Sunday, December 30, 2007

The Herald Angel Sinks

Over the years the Monterey Herald, our daily newspaper, has been bought and sold several times. After a few months of settling in, each new owner starts shaving away at the good stuff. One previous owner didn't wait, and fired the entire reporting staff and asked them to reapply.

The excuse given this time is internet competetion. They have to stay ahead of the game, they say, to remain competetive.

Someone please explain to me how cutting back on content and reducing the quality of your product makes you more competitive.

A few months ago the Sunday Herald dropped Parade magazine and replaced it with the inferior USA Weekend, a product of USA Today. No more Mayilyn Vos Savant, no more Howard Huge, no more articles by famous scientists. USA is just a trite imitation with no content of any value. I flip through it every Sunday hoping to find something interesting, but I barely read a word.

Next came a formatting change for the Sunday leisure section. No problem there. The content didn't change, just the shape of the pages to a tabloid format. If that helps save money I can deal with that. I don't  mind if they change the phycical format of the entire paper, as long as the content is good.

But it's more than just format changes. One of the paper's most popular sections, Opinion, has been hacked back to almost nothing. Back in the day of decent journalism, The Herald had two full pages of op-ed Monday through Friday, and three on Sunday. That was 17 pages per week. The daily pages included three or more syndicated columnists, an original Herald editorial or two, and one editorial chosen from a variety of other well-known papers.

Under one owner, the daily opinions went down to one page per day. But they did add a Saturday op-ed page, which gave their spin doctors a way to boast that they were actually expanding their Opinion pages, even though the weekly op-ed page total had dropped from 17 to 9.

Then they stopped writing local editorials, and simply reprinted editorials from other newspapers. Now and then, when something really big happens, there will be a home-made editorial, but not very often. Recently they've condensed their views into a single weekly editorial column of one or two sentence "Rants & Raves" which say what their people think, but not why.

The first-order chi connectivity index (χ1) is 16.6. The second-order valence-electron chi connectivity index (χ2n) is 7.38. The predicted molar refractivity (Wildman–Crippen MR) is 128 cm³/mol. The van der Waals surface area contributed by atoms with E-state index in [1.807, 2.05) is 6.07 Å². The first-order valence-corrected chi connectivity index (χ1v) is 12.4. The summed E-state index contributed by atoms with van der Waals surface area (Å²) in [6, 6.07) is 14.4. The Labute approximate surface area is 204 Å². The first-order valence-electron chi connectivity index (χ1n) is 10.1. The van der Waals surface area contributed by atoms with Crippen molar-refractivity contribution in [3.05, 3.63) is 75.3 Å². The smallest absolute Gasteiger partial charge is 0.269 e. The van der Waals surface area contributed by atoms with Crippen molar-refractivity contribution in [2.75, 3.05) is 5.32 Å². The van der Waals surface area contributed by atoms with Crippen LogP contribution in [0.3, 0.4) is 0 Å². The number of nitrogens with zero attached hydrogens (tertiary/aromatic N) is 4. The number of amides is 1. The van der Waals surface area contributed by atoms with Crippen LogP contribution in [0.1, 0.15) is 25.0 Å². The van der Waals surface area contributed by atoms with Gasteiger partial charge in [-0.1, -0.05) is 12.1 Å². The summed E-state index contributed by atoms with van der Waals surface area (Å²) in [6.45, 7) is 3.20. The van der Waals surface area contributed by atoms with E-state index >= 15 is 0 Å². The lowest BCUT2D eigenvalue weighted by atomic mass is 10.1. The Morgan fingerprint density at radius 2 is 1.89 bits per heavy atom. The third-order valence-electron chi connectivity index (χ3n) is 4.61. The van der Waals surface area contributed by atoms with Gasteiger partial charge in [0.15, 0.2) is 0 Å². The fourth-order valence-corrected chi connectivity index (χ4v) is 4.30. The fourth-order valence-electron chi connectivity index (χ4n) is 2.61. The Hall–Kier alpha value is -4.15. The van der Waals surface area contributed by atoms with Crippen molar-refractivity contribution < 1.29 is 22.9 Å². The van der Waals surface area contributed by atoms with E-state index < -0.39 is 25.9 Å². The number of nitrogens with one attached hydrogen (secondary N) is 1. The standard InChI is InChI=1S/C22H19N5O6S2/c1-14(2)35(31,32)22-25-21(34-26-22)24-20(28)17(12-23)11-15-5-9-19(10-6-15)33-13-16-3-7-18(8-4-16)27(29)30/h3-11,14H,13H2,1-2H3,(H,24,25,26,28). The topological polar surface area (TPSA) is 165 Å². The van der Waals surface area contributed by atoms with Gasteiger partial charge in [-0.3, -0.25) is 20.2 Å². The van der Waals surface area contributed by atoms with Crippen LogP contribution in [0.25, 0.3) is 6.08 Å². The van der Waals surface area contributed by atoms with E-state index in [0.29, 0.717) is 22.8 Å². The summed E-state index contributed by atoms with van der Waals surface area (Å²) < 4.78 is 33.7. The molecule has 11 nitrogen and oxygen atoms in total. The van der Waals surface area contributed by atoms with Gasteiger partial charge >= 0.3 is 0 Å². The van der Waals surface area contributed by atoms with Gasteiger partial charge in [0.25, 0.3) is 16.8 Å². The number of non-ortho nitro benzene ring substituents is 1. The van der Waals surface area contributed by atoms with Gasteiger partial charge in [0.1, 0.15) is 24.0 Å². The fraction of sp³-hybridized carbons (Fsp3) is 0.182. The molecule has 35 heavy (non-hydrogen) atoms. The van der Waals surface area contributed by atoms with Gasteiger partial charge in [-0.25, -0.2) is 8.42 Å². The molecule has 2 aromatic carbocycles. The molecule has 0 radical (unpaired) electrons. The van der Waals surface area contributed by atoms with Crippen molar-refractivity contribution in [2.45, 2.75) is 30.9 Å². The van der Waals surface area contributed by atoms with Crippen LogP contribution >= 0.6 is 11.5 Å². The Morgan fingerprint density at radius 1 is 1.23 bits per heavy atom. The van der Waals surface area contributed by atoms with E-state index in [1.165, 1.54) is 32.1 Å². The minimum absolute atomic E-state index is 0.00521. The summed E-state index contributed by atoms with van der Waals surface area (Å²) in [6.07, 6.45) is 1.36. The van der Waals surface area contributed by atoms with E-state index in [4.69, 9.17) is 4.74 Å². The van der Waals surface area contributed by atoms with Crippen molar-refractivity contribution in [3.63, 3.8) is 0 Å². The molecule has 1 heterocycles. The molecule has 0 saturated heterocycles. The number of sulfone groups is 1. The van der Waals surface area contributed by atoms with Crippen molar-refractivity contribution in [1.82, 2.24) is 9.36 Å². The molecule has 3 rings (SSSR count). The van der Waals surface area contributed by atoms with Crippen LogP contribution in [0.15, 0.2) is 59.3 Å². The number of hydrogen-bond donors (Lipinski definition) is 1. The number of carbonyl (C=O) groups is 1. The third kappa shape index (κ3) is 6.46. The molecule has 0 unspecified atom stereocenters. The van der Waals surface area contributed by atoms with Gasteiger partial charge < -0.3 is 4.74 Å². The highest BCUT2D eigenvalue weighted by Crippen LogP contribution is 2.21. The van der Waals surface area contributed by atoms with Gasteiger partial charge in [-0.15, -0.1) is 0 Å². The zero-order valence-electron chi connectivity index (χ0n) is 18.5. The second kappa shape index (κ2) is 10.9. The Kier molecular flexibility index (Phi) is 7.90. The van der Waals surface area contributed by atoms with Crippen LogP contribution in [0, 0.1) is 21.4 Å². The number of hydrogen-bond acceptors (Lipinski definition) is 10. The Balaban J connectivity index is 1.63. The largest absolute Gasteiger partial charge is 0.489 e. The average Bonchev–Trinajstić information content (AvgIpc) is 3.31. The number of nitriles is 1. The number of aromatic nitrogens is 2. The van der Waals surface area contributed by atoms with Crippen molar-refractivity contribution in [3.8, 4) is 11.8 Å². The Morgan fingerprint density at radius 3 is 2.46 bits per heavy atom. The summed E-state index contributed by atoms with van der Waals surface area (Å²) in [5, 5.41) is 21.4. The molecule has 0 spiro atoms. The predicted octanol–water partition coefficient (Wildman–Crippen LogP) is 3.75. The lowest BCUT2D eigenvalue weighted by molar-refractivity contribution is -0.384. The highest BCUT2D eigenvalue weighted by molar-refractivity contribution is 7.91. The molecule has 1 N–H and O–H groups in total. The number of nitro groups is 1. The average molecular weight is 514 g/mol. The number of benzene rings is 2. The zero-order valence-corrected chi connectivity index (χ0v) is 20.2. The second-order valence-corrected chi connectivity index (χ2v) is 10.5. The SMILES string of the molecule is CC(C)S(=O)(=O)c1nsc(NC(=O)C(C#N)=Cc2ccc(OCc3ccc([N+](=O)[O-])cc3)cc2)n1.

Then last month the Sunday Opinion section was cut back to a single page, bringing the weekly total down to 7 pages.

If that wasn't bad enough, next they messed with my funnies. Last year with great fanfare they brought out a new comics page. Based on reader's votes, several comics were dropped in favor of some new ones. I was overjoyed to see my one of my favorites, Mutts, came out at the top of the new page.

But it was not to last. When the Sunday Leisure section was reformatted, they moved the kids game page to the back of the Sunday comics. The rest of the Sunday comic section was crammed into the three remaining pages with each comic being shrunk to microscopic print.

Then, a couple weeks ago, they killed Mutts on Sunday. In the daily paper Mutts only appears if they don't have advertising to  put in its place. I love Mutts. I love its simplicity and gentle, loving humor. It is a great comic for kids (future newspaper subscribers) learning to read, and great for adults who can appreciate the more subtle elements of its humor. 

So the Herald has now royally screwed up my two favorite sections in an effort to "stay competitive." I notice they're not reducing subscription rates to match the reduced content. If they become any more competitive there'll be little reason to keep paying for it.

 

Saturday, December 15, 2007

The right thing

I've been so busy I haven't had time to publicly thank the Monterey City Council for doing the right thing with the Catellus Property near Wharf #2. Until now.

For the uninitiated, here's the background story. The Catellus property once belonged to the Southern Pacific railroad, which leased two buildings to two local businesses. One was Adventures by the Sea, which uses the facility for indoor/outdoor beach parties. Monterey Bay Kayaks was the other. After the city bought the property, there was a call to demolish these buildings and put their tenants out of business. A previous city council came close to doing so.

The arguments against the businesses were to open up views from Del Monte Avenue, and keep private enterprise out of public  parks. Arguments in favor of the businesses were that they provided the public with social and recreational opportunities that otherwise would not exist.

I watched the council meeting live on TV. I was relieved to see the council agree that these were valuable businesses. A motion was made to evaluate the feasibility of moving them into a new structure at the foot of Wharf #2. The Mayor, concerned about costs, argued that alternative plans should also be explored, such as expanding the Adventures by the Sea building to accommodate both businesses. The motion also included a provision to extend the leases ten years, with the understanding that Monterey Bay Kayaks might move into the an expanded Adventures building.

It was a good decision. The "viewshed" people will probably get to see the Kayaks building torn down someday, and maybe the Adventures building, too, but not until an appropriate on-site alternative is available for them to move into.